Vanity of Vanities! aka Growing Older (not Up) with "The Avengers"
While scrambling to make arrangements for the screening of Avengers: Infinity War (aka Avengers Part III, Marvel Part oh whatever) a crisis murmured to me. I wasn’t only getting older, but getting old. Days before, I had resigned to putting off the screening, which conflicted with my day-job hours, but came around (with the collusion of a dental appointment) when I was certain that I was going to see the movie sometime anyway, and if so, must I pay for it? I don’t enjoy these movies much; or rather, I do find myself enjoying bits of them, but in the most basic fashion. I’m not sure that my long-held fast-food analogy for Marvel necessarily holds up (something tasty and empty, often super-sized when I choose to indulge, and then forgotten with the risk of some bellicose digestion afterwards) so much as to what one becomes increasingly accustomed to while aging in a sinecure position: the morning bagels and donuts, potluck sweets, mandatory birthday pitch-ins, and leftover pastries and salties from meetings, sitting in the neighborhood center, demanding to be grabbed before their room temperature expiration. Turning away from such earthly delights when one has nine hours of check-ins and phone calls and placid data surveillance becomes an intensive task of solid resolve. Eating the cake, I’m wondering, “Why?” And take another bite. “Oh the cake,” I whisper with a breathy baby-talk cadence. I grab a bagel. A bowl of peanut M&Ms waits nearby. While aging, such treats become like sex, and when offered (assuming it’s edible or enticing), hard to turn down. Why not? “Oh the cake.”
Before one knows it, after all the leftover cake and almond bars and gluten-free strawberry shortcake, you’re ensnared in middle age, over the hill and still with no great destination save to be back in the office the next morning for more work, processing ring-fingers of the opposite sex like an automaton before moving on to some French silk. “Oh the pie,” again the breathy baby-talk. So it goes with film criticism, lapping up our screenings, assuming Disney doesn’t read this and damns me into the inferno of emptying my pocket. The body begins to fall apart, retirement funds add up to something, and I’m “happy” playing golf with stiff joints. The Lipitor allows one to keep eating the food, indulging in a cream-basted Ham Pie for the retirement party, with some tater-tot hot dish on the side which I am resolved to keep wholly to myself; it’s my party, shut up. I go home, sit down, swipe on Seniors’ Tinder, and forget where I put my keys. Anyway, I haven’t eaten since the Ham Pie hours ago, and am buoyed by the Peanut Butter Cap’n Crunch in the cupboard. It’d be great except I’m out of almond milk. Too tired to walk to the mart a half-mile away, too obtuse to learn a delivery method on the net, and still having not found my keys, it’s ok. I just sit back with the Cap’n as my crowned teeth crunch on the unsullied pellets. “Oh the Cap’n,” breathy baby-me whispers. A glimmer of childhood flashes through me. I’m Pac-Man, I think, and chomp deliberately. On the YouTubes are some old pro-wrestling things from the ‘80s and I settle in and zone out. If I go to the bathroom I’ll be careful to avoid any and all mirrors.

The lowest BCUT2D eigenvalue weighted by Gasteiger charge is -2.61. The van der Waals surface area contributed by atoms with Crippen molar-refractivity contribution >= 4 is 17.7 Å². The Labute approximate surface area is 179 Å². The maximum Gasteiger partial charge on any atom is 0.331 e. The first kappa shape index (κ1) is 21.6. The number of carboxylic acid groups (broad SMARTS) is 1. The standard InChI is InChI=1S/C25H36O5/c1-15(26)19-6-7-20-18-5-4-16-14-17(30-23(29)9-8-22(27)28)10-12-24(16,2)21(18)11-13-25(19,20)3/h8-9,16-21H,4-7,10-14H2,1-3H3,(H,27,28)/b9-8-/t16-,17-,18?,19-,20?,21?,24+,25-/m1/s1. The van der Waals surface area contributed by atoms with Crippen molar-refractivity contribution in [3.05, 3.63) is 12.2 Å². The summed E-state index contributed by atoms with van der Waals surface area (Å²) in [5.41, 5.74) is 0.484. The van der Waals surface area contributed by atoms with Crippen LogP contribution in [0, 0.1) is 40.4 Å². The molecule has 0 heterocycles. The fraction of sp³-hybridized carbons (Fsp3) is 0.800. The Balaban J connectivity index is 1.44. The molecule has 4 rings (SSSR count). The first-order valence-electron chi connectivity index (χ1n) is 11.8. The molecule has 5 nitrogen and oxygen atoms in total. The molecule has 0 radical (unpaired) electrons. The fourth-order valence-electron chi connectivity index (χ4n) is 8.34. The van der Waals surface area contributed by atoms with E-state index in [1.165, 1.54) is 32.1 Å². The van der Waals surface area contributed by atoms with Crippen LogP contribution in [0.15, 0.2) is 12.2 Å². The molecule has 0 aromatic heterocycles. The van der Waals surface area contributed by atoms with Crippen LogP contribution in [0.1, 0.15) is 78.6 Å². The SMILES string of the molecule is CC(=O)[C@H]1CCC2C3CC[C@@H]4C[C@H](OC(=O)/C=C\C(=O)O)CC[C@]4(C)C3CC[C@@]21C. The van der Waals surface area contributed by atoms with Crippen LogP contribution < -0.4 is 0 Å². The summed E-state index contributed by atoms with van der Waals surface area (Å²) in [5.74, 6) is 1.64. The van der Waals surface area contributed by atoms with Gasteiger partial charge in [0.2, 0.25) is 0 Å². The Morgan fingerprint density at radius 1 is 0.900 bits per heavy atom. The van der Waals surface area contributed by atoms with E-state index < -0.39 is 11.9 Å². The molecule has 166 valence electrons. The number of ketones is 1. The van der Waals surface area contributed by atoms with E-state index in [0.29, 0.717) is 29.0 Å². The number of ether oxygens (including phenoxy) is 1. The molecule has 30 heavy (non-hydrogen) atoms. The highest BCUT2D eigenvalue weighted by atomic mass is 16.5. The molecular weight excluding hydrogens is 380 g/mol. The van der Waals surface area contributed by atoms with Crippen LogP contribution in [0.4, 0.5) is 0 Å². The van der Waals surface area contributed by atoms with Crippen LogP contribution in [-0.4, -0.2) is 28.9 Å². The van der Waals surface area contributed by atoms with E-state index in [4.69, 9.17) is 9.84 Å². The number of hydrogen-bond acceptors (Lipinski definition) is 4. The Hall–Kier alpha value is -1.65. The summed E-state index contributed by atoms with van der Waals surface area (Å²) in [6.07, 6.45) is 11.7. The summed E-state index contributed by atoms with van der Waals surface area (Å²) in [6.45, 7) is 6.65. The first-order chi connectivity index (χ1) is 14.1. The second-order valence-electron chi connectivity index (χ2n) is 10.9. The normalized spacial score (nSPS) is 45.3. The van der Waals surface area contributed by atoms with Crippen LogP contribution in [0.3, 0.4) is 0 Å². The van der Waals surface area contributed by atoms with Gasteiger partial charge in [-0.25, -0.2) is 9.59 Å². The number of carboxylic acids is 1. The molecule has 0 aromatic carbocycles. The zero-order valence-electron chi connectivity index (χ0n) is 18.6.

So, Avengers: Infinity War. The crossover event of the century, where a hundred hours of movie and television foreplay finally begins to pay-off, and quite quickly in the opening minutes even! Before Ryan Coogler’s solid Black Panther there was perhaps the best franchise offering, Thor: Ragnarok, which worked because it was the first of these fantastical comic book movies to nearly fully embrace the ironic mode with which it’s been flirting since Day 1, the bombast of its spectacle undercut successfully by a consistent succession of yuks, not even tainted by the worst variable in the Marvel movies, their ineptitude for melodrama (Old Dad Odin [Anthony Hopkins] dying and floating off into the distance even feels pretty cheeky). Thor (Chris Hemsworth) and Bruce Banner aka The Hulk (Mark Ruffalo) get the Asgardians off the planet before Cate Blanchett unleashes hell, in effect leading a refugee mission to Earth. Surely, Thor 4 would continue the riotous fun as the refugees settled into an open-armed Scandinavia. More laughs with some apposite cultural commentary.
Or not! The humors are at an end, and serious shit goes down in a way that’s the antipodal negative reflection to the comedy of Thor 3’s in mesias res opening. Alpha Bad Dude Thanos (Josh Brolin) has hijacked the ship and killed just about everyone. With ease, Thanos and his cultish followers overwhelm even the god man Thor, his brother Loki (Tom Hiddleston), the Hulk, and warrior Heimdell (Idris Elba). Thanos is looking for the “Infinity Stones” which, when placed on his gauntlet, will make him the most powerful being in the universe (as happens in these stories). In the big picture, this means Thanos and his droogs will be heading to the far corners of the universe to complete the mission, including Earth, where a stone is kept by Vision (Paul Bettany), the advanced artificial intelligence created by Tony Stark aka Iron Man (Robert Downey Jr.), who by the way hasn’t talked to Captain America (Chris Evans) since they had a bitter disagreement a few films ago, oh and also Vision, who’s basically a dude now, has a thing going on with Scarlet Witch (Elizabeth Olsen), and they’re just trying to be cool lovers unburdened by this super hero stuff. Oh, also there’s Peter Parker aka Spider-Man (Todd Holland), Stark’s protégé Avenger, precocious and learning the ropes. Another Infinity Stone is kept by Dr. Stephen Strange (Benedict Cumberbatch), the guy who can manipulate time and space, and grasps the severity of Thanos’ threat. Elsewhere in the universe, Thanos has a run-in with the Guardians of the Galaxy (Chris Pratt, Zoe Saldana, Bradley Cooper, David Bautista, Vin Diesel), who in turn run into Iron Man and Spider-Man, who run into Thor. Plans are made! Stuff happens! Death, destruction, sandwiches, blarghy blarghy blam!